I spent Shabbos with relatives who live on a tiny quiet yishuv in the midst of high mountains, a view of the entire country, and the kind of silence that you never hear in the city. The entire yishuv has a few more than 200 families. They live in individual homes, on unmarked streets (more correctly one of two possible streets) and being Jewish of course have three synagogues! Their version of a night out is going to the "restaurant" which is owned by an older woman who enjoys baking a small cake every day. She then serves it with coffee or tea in her very beautiful living room. Complete with a view. Since everyone is completely frum, Shabbos means that there is real silence. There is no sound of traffic; no dull electric buzz There is nothing happening except Torah, tefillah and visiting. My family there has three little girls. The oldest took herself to shul in the morning (a good 10 minute walk). No one was surprised to see her. The littlest (who isn't two but who speaks mini-sentences (three words or less) toddled over to a neighbor and said "chalav". They gave her a bag of milk, and she went home with it exactly as she was instructed to do. The middle one came home from Gan early because (in her words) "I asked Mimi for a hitch". That was too much even for my laid-back relatives; a three-year-old hitchhiking under the guidance of her five-year-old sister? I never saw children as independent and secure as they are.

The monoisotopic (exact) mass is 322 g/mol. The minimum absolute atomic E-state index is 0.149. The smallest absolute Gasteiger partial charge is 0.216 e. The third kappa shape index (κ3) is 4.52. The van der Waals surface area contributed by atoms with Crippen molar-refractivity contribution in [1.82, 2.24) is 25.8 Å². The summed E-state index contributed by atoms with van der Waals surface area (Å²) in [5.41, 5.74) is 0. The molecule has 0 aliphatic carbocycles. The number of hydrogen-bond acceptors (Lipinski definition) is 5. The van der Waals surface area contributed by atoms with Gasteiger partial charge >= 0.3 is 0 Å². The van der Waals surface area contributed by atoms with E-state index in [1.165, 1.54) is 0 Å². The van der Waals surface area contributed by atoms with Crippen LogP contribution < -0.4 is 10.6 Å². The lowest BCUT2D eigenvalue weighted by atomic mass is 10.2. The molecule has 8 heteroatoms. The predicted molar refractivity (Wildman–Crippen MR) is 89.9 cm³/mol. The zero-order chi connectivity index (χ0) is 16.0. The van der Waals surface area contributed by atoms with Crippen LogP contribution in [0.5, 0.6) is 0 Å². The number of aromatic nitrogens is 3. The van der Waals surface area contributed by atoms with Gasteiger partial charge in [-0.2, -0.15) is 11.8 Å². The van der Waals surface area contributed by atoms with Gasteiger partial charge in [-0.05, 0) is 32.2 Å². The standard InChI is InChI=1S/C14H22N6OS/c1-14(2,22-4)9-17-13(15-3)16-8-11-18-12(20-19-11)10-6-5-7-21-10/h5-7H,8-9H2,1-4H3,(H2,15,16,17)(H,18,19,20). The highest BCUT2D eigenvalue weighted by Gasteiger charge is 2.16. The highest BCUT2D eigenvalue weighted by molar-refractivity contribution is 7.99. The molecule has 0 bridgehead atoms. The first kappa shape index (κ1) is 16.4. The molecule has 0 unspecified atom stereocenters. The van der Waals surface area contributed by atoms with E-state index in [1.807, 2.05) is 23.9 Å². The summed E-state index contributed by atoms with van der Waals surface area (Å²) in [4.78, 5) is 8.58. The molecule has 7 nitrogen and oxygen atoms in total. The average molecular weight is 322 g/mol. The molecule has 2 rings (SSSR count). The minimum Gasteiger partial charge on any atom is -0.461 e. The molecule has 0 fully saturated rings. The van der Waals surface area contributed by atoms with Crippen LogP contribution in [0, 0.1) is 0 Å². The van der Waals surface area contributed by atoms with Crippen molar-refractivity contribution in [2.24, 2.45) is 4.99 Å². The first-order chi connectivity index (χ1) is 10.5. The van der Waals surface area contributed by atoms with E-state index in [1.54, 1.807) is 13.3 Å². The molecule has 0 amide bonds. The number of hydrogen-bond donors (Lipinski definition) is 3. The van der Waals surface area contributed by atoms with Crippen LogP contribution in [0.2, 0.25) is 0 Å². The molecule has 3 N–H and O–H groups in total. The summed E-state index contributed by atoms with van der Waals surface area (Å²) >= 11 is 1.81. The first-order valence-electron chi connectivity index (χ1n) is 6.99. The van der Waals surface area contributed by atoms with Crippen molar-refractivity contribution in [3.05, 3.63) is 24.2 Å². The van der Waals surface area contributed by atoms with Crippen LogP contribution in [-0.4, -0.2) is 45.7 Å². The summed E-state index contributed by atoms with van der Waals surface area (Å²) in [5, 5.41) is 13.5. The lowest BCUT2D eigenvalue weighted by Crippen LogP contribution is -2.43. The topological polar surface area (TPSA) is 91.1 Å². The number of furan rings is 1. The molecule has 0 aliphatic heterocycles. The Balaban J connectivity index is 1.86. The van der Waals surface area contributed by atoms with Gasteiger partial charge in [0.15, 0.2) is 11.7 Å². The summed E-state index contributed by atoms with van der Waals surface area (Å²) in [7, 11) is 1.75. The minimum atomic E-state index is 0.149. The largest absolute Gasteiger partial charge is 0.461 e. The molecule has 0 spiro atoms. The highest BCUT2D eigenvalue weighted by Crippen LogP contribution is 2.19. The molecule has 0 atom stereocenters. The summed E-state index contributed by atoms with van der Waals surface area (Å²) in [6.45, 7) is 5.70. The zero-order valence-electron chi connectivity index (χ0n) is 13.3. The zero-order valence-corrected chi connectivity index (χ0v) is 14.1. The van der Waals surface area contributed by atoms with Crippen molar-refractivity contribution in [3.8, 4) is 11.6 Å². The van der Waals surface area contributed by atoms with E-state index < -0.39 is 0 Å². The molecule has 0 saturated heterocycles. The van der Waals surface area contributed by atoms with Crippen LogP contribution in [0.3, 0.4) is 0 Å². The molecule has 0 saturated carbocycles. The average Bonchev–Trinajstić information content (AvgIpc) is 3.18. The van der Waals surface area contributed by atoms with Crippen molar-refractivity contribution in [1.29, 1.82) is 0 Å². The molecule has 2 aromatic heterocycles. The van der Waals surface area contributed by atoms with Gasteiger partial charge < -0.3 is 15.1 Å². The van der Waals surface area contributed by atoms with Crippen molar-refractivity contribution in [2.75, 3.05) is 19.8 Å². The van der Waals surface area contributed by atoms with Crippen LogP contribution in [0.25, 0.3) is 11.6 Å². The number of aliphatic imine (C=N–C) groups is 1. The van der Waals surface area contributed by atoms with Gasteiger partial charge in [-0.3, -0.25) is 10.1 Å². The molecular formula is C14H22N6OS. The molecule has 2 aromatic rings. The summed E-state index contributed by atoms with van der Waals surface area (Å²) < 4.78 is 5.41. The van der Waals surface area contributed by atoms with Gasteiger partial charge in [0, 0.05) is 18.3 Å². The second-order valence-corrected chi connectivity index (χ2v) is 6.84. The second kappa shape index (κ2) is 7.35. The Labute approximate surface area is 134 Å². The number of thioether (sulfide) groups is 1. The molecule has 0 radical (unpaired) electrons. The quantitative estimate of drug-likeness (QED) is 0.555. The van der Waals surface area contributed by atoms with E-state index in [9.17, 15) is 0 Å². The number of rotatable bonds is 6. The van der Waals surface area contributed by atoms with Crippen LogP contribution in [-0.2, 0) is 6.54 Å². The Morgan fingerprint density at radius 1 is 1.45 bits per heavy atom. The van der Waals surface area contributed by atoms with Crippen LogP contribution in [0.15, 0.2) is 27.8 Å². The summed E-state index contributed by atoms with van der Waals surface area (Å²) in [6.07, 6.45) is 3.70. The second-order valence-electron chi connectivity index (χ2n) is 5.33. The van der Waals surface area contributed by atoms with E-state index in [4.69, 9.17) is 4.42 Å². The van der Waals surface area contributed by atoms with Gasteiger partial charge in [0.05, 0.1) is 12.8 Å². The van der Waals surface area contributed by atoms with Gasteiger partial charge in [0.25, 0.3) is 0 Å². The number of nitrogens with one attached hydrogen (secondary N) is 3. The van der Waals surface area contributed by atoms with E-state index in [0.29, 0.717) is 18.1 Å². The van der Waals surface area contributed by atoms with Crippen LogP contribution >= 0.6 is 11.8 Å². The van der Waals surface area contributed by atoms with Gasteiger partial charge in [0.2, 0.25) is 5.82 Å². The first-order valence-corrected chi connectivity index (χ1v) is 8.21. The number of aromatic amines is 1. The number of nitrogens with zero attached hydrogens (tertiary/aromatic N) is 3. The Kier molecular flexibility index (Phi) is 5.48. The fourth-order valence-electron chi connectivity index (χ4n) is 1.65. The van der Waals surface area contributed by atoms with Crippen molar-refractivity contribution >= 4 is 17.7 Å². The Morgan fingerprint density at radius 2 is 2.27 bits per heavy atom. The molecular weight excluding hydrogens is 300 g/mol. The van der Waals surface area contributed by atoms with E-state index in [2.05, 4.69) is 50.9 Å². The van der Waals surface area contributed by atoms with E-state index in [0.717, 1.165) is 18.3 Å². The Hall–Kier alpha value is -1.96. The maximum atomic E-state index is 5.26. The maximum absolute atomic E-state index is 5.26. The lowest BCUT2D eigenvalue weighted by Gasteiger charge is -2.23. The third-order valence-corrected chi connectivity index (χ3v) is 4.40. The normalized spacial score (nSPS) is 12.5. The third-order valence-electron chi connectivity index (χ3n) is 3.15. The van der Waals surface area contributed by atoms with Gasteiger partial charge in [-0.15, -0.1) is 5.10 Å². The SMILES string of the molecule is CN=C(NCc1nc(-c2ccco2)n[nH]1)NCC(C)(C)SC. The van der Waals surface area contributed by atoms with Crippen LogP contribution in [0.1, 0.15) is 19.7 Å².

When I told my friends where I would be for Shabbos, they asked me "Aren't you afraid to go out there?"
Every fear is relative.
The reason that I am telling you about my Shabbos in Never Never land, is that your assumptions about life, like mine, are based on your experience. The word "normal" is one that just reflects what you were taught somewhere between the ages of four and seven. When I grew up in Brooklyn, no one would send a young child out alone. My graddaughter in Monsey told me that it is in fact illegal to leave children alone even in their own homes without an adult who is at least 18. This posed a problem to her when she watched her siblings at 17…The reason in both cases is that the danger of letting a child out on his own in N.Y. is real. There's traffic… and worse. No one can forget the tragic and terrifying days that passed just a few years ago when a child went missing in the short space between the area where his school bus let him off, and his home. His death was cruel, but in honesty not completely unexpected. The children on the ysishuv also face danger. The entire area is surrounded by a fence and is guarded 24 hours a day. No child can get in or out without being seen by a soldier or one of the men who stand guard duty along with them. Nonetheless, facing danger from the outside, from who speak another language, and are not part of your daily life, seems (at least to me) to be easier than not trusting people who are indistinguishable from the people you have every reason to love.
The worst thing that can happen, from this perspective, is when you can't trust Hashem.